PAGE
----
The Head Gardener

Linda Cicero

Grounds services manager Herb Fong hasn’t sprayed hard pesticides or insecticides on campus for more than seven years. Instead, his crews hose down plants and buildings to wash away tussock moth cocoons before the insects can devour eucalyptus trees. They also cook weeds between the Inner Quad bricks with flame throwers and release natural predators to control pests.

From sowing seeds to flowing asphalt. In addition to gardening, Fong’s 90 full-time staffers do small-scale road repairs, lay driveways, install irrigation systems, build barbecues and work on landscaping designs for private homes on campus. “We grow our own staff,” he says, pun apparently not intended, “and offer the equivalent of a two-year degree in horticulture, with plant identification, pest control and equipment usage.” The net result: certified arborists, pest-control advisers and water technicians.

Speaking of pest control, have you heard the one about the bat condos? “We put out raptor and owl nests to encourage nesting in trees,” Fong says. “And we’ve also put up bat condos—alternative housing to the tile roofs—in palms by the Business School.” The 3-foot-by-3-foot boxes are covered with tar paper and exposed to the full sun so they’ll be nice and warm and welcoming.

Just call him Johnny Oakseed. Ten years ago, Fong started seeding acorns in the Foothills. The resulting coastal live oaks are well established and don’t require any irrigation. “They’re 10 and 15 feet tall now and a rewarding sight to see,” he says. “We’ve got about 2,000 new trees in the Foothills.”

From glen to glen, and down the mountainside. Fong jogs to a different campus site each day, keeping mental records of anything that needs follow-up attention. “There isn’t a corner of this campus that I haven’t explored,” he says. Some of his favorite spots include Bowman Grove, Frost Amphitheater, Lasuen Mall and a vernal pond in the Arboretum where blue herons stroll.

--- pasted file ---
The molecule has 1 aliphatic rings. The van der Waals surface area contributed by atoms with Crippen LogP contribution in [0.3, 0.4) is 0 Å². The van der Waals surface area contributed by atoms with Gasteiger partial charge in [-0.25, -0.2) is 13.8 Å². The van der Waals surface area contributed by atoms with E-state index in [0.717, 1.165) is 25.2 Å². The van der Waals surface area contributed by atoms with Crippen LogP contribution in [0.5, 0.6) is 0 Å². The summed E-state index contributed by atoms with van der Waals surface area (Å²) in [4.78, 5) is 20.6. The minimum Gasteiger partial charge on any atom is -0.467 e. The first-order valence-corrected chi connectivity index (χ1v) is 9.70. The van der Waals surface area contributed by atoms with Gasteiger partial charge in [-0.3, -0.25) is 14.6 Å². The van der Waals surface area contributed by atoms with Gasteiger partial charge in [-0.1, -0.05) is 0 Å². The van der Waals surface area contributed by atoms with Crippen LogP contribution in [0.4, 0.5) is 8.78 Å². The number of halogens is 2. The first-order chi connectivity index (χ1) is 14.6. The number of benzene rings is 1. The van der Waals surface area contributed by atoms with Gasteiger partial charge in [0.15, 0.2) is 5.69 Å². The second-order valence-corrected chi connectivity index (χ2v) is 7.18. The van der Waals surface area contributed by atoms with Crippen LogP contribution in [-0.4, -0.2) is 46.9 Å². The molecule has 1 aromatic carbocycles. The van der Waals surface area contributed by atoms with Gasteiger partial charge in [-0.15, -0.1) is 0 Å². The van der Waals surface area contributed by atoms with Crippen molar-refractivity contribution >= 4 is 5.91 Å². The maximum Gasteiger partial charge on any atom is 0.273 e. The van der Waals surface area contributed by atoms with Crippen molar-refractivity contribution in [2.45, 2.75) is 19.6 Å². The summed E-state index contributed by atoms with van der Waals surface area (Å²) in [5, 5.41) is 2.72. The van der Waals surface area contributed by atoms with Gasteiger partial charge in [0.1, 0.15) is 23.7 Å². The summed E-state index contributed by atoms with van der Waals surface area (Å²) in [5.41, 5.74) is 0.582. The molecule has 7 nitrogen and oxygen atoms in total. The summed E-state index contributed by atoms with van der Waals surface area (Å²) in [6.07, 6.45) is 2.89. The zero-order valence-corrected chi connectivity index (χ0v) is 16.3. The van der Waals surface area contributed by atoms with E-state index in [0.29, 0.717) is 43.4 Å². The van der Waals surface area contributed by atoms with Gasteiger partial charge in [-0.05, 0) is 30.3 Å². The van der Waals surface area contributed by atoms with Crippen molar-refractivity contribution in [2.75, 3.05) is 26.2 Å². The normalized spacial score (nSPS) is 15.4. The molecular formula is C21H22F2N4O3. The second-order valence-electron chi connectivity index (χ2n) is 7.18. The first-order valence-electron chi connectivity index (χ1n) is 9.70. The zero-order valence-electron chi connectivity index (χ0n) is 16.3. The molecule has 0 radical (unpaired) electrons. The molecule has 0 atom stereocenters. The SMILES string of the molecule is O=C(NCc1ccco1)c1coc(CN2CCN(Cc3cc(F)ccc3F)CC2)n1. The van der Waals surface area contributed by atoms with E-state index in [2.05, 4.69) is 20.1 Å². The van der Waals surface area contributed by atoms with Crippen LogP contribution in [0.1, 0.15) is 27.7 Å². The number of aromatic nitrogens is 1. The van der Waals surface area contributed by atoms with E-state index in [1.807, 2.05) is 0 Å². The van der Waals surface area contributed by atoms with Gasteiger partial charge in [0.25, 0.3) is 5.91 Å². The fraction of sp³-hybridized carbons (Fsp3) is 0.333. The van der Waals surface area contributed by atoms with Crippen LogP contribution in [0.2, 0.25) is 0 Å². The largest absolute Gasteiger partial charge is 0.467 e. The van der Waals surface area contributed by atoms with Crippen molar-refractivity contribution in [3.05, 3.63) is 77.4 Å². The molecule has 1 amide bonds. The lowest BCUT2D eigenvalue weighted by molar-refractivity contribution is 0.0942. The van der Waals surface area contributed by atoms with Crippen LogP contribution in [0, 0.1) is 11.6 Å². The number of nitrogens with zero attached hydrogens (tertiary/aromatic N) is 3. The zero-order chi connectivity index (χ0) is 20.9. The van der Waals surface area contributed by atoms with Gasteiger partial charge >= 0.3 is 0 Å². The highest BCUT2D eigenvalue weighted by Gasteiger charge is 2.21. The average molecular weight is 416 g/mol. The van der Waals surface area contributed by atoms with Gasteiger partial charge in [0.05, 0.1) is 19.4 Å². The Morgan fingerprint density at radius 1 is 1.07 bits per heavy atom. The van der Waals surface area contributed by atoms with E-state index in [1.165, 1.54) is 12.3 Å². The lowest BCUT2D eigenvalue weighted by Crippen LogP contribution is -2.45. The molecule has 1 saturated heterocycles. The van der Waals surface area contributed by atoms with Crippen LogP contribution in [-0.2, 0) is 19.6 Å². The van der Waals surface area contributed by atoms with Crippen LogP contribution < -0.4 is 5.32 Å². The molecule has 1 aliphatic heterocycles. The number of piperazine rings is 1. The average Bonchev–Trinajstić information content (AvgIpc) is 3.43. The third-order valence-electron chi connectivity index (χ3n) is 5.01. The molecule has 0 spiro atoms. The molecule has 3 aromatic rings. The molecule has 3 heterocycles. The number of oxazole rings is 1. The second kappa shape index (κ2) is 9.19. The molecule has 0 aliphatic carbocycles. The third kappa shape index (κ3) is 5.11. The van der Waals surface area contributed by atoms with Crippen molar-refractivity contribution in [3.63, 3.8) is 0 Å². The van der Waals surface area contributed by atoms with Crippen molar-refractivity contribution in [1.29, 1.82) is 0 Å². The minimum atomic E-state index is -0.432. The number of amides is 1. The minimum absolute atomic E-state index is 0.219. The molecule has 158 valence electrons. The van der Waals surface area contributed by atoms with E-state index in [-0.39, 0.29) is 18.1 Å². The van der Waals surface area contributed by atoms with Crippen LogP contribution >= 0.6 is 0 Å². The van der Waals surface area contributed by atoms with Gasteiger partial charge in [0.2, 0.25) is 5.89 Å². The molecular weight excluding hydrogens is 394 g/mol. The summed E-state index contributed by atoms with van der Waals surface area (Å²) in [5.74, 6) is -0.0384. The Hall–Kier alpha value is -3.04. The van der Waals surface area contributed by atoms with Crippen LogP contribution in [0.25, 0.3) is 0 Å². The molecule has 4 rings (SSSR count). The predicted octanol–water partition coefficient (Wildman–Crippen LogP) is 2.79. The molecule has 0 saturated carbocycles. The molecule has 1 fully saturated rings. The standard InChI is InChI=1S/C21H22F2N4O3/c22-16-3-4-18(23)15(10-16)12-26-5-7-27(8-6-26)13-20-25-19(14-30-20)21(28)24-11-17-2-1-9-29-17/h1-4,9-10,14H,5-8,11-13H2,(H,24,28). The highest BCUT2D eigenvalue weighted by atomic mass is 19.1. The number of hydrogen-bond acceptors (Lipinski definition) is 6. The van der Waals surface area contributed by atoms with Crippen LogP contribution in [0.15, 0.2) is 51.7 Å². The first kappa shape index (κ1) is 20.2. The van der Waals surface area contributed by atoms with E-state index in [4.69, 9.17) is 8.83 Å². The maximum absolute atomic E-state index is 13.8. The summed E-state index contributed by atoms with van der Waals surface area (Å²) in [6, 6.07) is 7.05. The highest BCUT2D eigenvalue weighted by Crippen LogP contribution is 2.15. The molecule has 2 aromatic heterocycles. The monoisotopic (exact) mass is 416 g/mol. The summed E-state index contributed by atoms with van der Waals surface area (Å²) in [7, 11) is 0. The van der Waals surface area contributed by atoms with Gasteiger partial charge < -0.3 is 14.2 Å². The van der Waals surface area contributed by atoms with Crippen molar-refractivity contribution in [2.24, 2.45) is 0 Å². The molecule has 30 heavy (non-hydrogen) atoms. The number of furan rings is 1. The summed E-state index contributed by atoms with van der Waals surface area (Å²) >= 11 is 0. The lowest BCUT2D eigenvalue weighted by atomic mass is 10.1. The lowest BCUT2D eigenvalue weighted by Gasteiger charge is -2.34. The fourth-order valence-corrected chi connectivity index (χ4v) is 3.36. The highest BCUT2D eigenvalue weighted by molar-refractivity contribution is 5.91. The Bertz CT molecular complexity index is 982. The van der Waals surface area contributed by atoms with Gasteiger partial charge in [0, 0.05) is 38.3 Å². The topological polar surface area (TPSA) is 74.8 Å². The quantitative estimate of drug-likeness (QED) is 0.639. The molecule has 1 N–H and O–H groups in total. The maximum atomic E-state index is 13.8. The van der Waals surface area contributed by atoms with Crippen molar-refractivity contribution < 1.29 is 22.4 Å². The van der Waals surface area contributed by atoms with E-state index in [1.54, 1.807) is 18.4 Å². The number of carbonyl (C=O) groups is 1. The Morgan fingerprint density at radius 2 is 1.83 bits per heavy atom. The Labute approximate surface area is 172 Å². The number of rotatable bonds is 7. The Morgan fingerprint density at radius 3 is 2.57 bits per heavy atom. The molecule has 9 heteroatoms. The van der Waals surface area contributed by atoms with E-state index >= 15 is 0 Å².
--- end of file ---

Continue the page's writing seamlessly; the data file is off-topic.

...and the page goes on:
This busman never takes a holiday. Fong doesn’t have a lawn to mow at home. Instead, he lavishes attention on the so-called collector’s garden in his greenhouse, where he specializes in cacti and cyclids. “It’s a labor of love for me,” says Stanford’s head gardener.

Even the plants get into the cross-Bay rivalry. “We do look for red and white plantings, like red Flanders poppies, red statice and red flax,” Fong says. “But it’s hard to get away from [blue] lupines and [golden] California poppies, so we’ve kind of loosened up. We don’t make a point of excluding them.” Did we mention he went to Cal?

Median strips that are anything but ordinary. Fifteen years ago, former University trustee Peter Bing, ’55, and his wife, Helen, began donating money to plant wildflowers in plots that had been drab and fallow. It’s meant extra work for the grounds crews in fall and winter quarters, but the cosmos and larkspurs that burst forth in the spring are worth it, says Fong. “Unfortunately, we can’t get them to bloom during graduation. By the time parents get here, they’re way past their peak—unless we’ve had late rains to sustain a nice flower show.”

And that big tall plant in the cactus garden . . . ? Would be a prize Idria columnaris, aka boojum tree, with not particularly showy white flowers. But you want spectacular? Try the flame tree—excuse us, brachychiton—in the Inner Quad. Or the silk floss tree with eight-inch pods near the clock tower. Or the coral tree by Old Union, with its panicles of red blossoms. Cardinal red, of course.